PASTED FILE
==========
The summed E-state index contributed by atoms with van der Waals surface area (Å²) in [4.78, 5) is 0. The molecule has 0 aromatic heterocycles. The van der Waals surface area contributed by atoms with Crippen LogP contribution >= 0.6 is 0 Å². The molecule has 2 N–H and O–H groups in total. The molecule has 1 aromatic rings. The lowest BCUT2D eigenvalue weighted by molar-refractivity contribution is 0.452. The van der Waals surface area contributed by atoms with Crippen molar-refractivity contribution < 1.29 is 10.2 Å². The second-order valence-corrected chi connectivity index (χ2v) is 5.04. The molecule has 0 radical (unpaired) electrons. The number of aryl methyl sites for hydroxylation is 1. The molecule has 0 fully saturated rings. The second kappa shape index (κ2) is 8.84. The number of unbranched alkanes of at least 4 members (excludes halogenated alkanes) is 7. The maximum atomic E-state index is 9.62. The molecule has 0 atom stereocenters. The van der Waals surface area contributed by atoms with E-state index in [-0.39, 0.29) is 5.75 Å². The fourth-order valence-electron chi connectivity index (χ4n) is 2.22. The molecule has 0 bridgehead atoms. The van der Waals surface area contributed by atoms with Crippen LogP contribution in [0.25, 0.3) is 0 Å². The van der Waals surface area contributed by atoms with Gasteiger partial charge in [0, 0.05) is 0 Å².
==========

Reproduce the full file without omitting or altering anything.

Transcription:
The summed E-state index contributed by atoms with van der Waals surface area (Å²) in [4.78, 5) is 0. The molecule has 0 aromatic heterocycles. The van der Waals surface area contributed by atoms with Crippen LogP contribution >= 0.6 is 0 Å². The molecule has 2 N–H and O–H groups in total. The molecule has 1 aromatic rings. The lowest BCUT2D eigenvalue weighted by molar-refractivity contribution is 0.452. The van der Waals surface area contributed by atoms with Crippen molar-refractivity contribution < 1.29 is 10.2 Å². The second-order valence-corrected chi connectivity index (χ2v) is 5.04. The molecule has 0 radical (unpaired) electrons. The number of aryl methyl sites for hydroxylation is 1. The molecule has 0 fully saturated rings. The second kappa shape index (κ2) is 8.84. The number of unbranched alkanes of at least 4 members (excludes halogenated alkanes) is 7. The maximum atomic E-state index is 9.62. The molecule has 0 atom stereocenters. The van der Waals surface area contributed by atoms with E-state index in [-0.39, 0.29) is 5.75 Å². The fourth-order valence-electron chi connectivity index (χ4n) is 2.22. The molecule has 0 bridgehead atoms. The van der Waals surface area contributed by atoms with Crippen LogP contribution in [0.25, 0.3) is 0 Å². The van der Waals surface area contributed by atoms with Gasteiger partial charge in [0, 0.05) is 0 Å².